Day 101: Getting Deeper

Day 101:

In addition to turning toward the giant mountain (a direction I call “east” based on the sunrise) I’m digging deeper than ever before. The deeper I go, the higher the quality and volume of valuable stone like granite and andesite I’m hitting. I’m finding more iron ore, too.

I’ve got two baby chicks following me around as if somehow we’re going to find a corn cavern or something down in the lower ends of the pit. They’re much more eager than Bobby is… Bobby just kinds of lolls about as if to say “yeah, sure, let me know if there’s something interesting going on,” while the two chicks are like “HEY WHAT IS THAT WHAT ARE YOU DOING HOW ABOUT IF I STAND HERE IN THE WORST PLACE POSSIBLE WHILE YOU DIG?”

Babies. Ugh.

Day 100: 100 Days

Day 100:

If I hadn’t kept this log since arriving, I would’ve had no idea that today was any kind of special. And really except for humans’ obsession with base 10 and round numbers it isn’t special.

But it is day 100.

It takes less than 100 days to become a certified miner. Because the job is hazardous, dirty, and involves a lot of interstellar travel, it takes about 3 days to find a job after certification. Now that we use mining lasers and frictionless mining transportation, I could’ve taken this entire planet apart in less than 100 days had I the right equipment.  100 days means nothing in terms of mining.

It doesn’t even really mean much in terms of time. Earthers still keep to the old  30-day-to-a-month calendar, so 100 days isn’t even a round number of months in that system. It’s an overrun, meaning that whatever was supposed to be done in 90 days wasn’t finished on time.

But it’s a triple digit number. It means I’ve been here 100 days longer than I desire. It means my arms are always sore and my shoulders injured, my back aches, my legs are bruised, and I still sleep on a sheepskin in front of a fire in a glorified cave next to a yard full of very loud duckens.

(It occurs to me that I could probably make a feather bed. Why did it take until now to occur to me?!?)

I wonder how long it will take for me to totally adjust to my situation. Another few weeks? A year? Ten years? I’m already so tied up in my day-to-day that I rarely have time to get angry about it until I’m going to sleep, and then I’m blissfully too tired to care anymore.

I want to go home, but instead of a burning searing pain of knowledge of everything I’m missing every moment, it’s become an ache of longing for the things I remember. I’m afraid I’ll forget what it’s really like and at some point just miss it because I’m supposed to.

On the other hand, if you had told me 200 days ago that I would spend 100 days stranded on a planet by myself with no technological assistance, I would have bet all I had that I wouldn’t have made it 30 days, forget 100. I’m proud of surviving, if such a thing is allowed.

The sun has set and the zombies are starting to growl over the hills, so I’m going to dampen my fire and go to sleep.

Here’s to another 100 days.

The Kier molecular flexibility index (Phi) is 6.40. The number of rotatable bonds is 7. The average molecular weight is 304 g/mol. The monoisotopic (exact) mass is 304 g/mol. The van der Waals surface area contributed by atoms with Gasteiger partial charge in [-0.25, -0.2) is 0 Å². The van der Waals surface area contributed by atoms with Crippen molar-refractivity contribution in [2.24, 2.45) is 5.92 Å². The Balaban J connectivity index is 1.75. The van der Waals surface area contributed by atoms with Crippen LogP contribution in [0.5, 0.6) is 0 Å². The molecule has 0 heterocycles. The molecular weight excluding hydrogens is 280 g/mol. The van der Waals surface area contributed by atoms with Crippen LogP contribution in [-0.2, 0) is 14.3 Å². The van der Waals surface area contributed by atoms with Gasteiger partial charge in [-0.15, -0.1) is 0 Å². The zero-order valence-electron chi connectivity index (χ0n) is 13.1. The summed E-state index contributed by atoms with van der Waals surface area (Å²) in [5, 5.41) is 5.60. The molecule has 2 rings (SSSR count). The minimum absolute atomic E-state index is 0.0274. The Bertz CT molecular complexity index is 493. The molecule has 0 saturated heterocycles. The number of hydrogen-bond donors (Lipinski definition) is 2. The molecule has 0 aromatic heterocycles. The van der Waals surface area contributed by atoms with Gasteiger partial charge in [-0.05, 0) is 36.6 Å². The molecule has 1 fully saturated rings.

Day 99: My map

Day 99:

Dug all day. Sore and tired. But the mapping is going well. Here’s a few sketches of where I’m at right now, one for each level I’ve made level enough to walk safely.

Day 98: Protecting the flock

Day 98:

I came upstairs from a  tunnel I’m digging toward the big mountain to find a  horror squid standing in the middle of my duckens.

It immediately attacked me. I had to cower in a doorway that it couldn’t fit through to attack it back. From there I could slash at its lower tentacles where it couldn’t reach me. (I don’t know why they can’t bend over and attack but I’m grateful.)

I killed it, and only one of my duckens sustained minor injuries. They crowded around me afterward like I was some kind of magical mother hen…. which I guess I am.

I’m starting to get attached to this place.

Day 97: Cluckable

Day 97:

One of the duckens has started to follow me. Not all the time, but often enough that I don’t mind sharing a bite of my carrot sandwich with it.  It’s the same way that I got my cat Bobby when I was a kid.

Bobby was what we called a neighborhood cat. Technically, I think he lived with the Rodriguez family, but they got him to hunt mice in the garden, so he was always an outdoor cat. He hunted mice and small birds when it suited him, but he preferred human food, so he was always following someone around.

I think at some point everyone fed Bobby something, whether it was stuff kids were dropping or a cup of milk from Mz Henry down the street, or cat food that he scarfed down with the Smiths’ cats. Somehow he stayed skinny.

Bobby liked me best. I used to give him bits of ham from my lunch sandwich during the summer, out on the front stoop. He napped in my lap sometimes while I was reading, and rode in the basket of my bike.

This ducken follows me around a lot like Bobby did. Doesn’t expect anything really but will take whatever I offer, and lets me pat him on the head and tell him my troubles in exchange. I think I’ll name him Bobby too.